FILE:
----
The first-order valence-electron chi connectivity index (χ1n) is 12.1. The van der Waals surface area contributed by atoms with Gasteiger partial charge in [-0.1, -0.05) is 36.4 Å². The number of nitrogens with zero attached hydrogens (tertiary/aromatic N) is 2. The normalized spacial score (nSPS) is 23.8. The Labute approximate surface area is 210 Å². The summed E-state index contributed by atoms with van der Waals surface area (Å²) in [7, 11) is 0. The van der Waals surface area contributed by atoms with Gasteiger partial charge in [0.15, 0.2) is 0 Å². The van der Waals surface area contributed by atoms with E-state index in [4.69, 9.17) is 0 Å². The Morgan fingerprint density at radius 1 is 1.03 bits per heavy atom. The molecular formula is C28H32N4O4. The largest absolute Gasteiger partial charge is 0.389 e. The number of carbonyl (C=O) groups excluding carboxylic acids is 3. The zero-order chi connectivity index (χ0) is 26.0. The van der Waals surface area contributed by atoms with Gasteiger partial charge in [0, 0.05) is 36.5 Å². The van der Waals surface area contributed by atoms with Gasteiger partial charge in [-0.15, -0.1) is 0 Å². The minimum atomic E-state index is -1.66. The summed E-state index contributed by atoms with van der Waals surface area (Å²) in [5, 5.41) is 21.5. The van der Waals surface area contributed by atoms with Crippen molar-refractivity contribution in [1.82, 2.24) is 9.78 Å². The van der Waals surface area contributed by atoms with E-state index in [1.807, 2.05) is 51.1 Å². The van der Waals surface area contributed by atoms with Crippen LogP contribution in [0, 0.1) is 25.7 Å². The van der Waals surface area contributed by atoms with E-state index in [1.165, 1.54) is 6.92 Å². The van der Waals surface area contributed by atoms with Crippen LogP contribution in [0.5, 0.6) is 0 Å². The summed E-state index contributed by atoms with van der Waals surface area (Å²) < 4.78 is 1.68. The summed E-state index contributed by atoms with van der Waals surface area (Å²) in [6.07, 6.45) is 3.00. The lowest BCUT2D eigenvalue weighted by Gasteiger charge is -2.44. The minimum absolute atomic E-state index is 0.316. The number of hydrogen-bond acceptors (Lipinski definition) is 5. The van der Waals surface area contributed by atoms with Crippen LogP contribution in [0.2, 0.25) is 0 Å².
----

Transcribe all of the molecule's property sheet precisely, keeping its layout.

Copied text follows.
The first-order valence-electron chi connectivity index (χ1n) is 12.1. The van der Waals surface area contributed by atoms with Gasteiger partial charge in [-0.1, -0.05) is 36.4 Å². The number of nitrogens with zero attached hydrogens (tertiary/aromatic N) is 2. The normalized spacial score (nSPS) is 23.8. The Labute approximate surface area is 210 Å². The summed E-state index contributed by atoms with van der Waals surface area (Å²) in [7, 11) is 0. The van der Waals surface area contributed by atoms with Gasteiger partial charge in [0.15, 0.2) is 0 Å². The van der Waals surface area contributed by atoms with E-state index in [4.69, 9.17) is 0 Å². The Morgan fingerprint density at radius 1 is 1.03 bits per heavy atom. The molecular formula is C28H32N4O4. The largest absolute Gasteiger partial charge is 0.389 e. The number of carbonyl (C=O) groups excluding carboxylic acids is 3. The zero-order chi connectivity index (χ0) is 26.0. The van der Waals surface area contributed by atoms with Gasteiger partial charge in [0, 0.05) is 36.5 Å². The van der Waals surface area contributed by atoms with Gasteiger partial charge in [-0.15, -0.1) is 0 Å². The minimum atomic E-state index is -1.66. The summed E-state index contributed by atoms with van der Waals surface area (Å²) in [5, 5.41) is 21.5. The van der Waals surface area contributed by atoms with Crippen molar-refractivity contribution in [1.82, 2.24) is 9.78 Å². The van der Waals surface area contributed by atoms with E-state index in [1.807, 2.05) is 51.1 Å². The van der Waals surface area contributed by atoms with Crippen LogP contribution in [0, 0.1) is 25.7 Å². The van der Waals surface area contributed by atoms with E-state index in [1.165, 1.54) is 6.92 Å². The van der Waals surface area contributed by atoms with Crippen LogP contribution in [0.5, 0.6) is 0 Å². The summed E-state index contributed by atoms with van der Waals surface area (Å²) < 4.78 is 1.68. The summed E-state index contributed by atoms with van der Waals surface area (Å²) in [6.07, 6.45) is 3.00. The lowest BCUT2D eigenvalue weighted by Gasteiger charge is -2.44. The minimum absolute atomic E-state index is 0.316. The number of hydrogen-bond acceptors (Lipinski definition) is 5. The van der Waals surface area contributed by atoms with Crippen LogP contribution in [0.2, 0.25) is 0 Å².